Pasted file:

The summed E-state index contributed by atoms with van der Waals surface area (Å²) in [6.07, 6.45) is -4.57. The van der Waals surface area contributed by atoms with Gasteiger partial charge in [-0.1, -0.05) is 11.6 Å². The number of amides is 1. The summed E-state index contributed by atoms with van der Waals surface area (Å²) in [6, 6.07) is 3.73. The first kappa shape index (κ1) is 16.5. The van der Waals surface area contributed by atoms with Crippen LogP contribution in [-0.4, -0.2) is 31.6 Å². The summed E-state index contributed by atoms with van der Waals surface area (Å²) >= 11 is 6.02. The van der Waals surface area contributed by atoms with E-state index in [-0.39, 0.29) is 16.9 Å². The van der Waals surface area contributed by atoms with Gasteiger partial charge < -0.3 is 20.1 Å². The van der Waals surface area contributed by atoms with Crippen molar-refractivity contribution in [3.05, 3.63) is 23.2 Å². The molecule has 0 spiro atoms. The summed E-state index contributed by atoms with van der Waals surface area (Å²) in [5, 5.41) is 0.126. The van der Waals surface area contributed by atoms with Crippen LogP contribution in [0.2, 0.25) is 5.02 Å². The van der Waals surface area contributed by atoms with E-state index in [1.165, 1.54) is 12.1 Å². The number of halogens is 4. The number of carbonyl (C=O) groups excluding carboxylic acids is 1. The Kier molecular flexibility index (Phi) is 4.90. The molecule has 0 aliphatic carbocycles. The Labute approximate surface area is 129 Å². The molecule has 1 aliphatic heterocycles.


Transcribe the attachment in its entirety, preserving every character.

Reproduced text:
The summed E-state index contributed by atoms with van der Waals surface area (Å²) in [6.07, 6.45) is -4.57. The van der Waals surface area contributed by atoms with Gasteiger partial charge in [-0.1, -0.05) is 11.6 Å². The number of amides is 1. The summed E-state index contributed by atoms with van der Waals surface area (Å²) in [6, 6.07) is 3.73. The first kappa shape index (κ1) is 16.5. The van der Waals surface area contributed by atoms with Crippen LogP contribution in [-0.4, -0.2) is 31.6 Å². The summed E-state index contributed by atoms with van der Waals surface area (Å²) >= 11 is 6.02. The van der Waals surface area contributed by atoms with E-state index in [-0.39, 0.29) is 16.9 Å². The van der Waals surface area contributed by atoms with Gasteiger partial charge < -0.3 is 20.1 Å². The van der Waals surface area contributed by atoms with Crippen molar-refractivity contribution in [3.05, 3.63) is 23.2 Å². The molecule has 0 spiro atoms. The summed E-state index contributed by atoms with van der Waals surface area (Å²) in [5, 5.41) is 0.126. The van der Waals surface area contributed by atoms with Crippen LogP contribution in [0.2, 0.25) is 5.02 Å². The van der Waals surface area contributed by atoms with E-state index in [1.165, 1.54) is 12.1 Å². The number of halogens is 4. The number of carbonyl (C=O) groups excluding carboxylic acids is 1. The Kier molecular flexibility index (Phi) is 4.90. The molecule has 0 aliphatic carbocycles. The Labute approximate surface area is 129 Å². The molecule has 1 aliphatic heterocycles.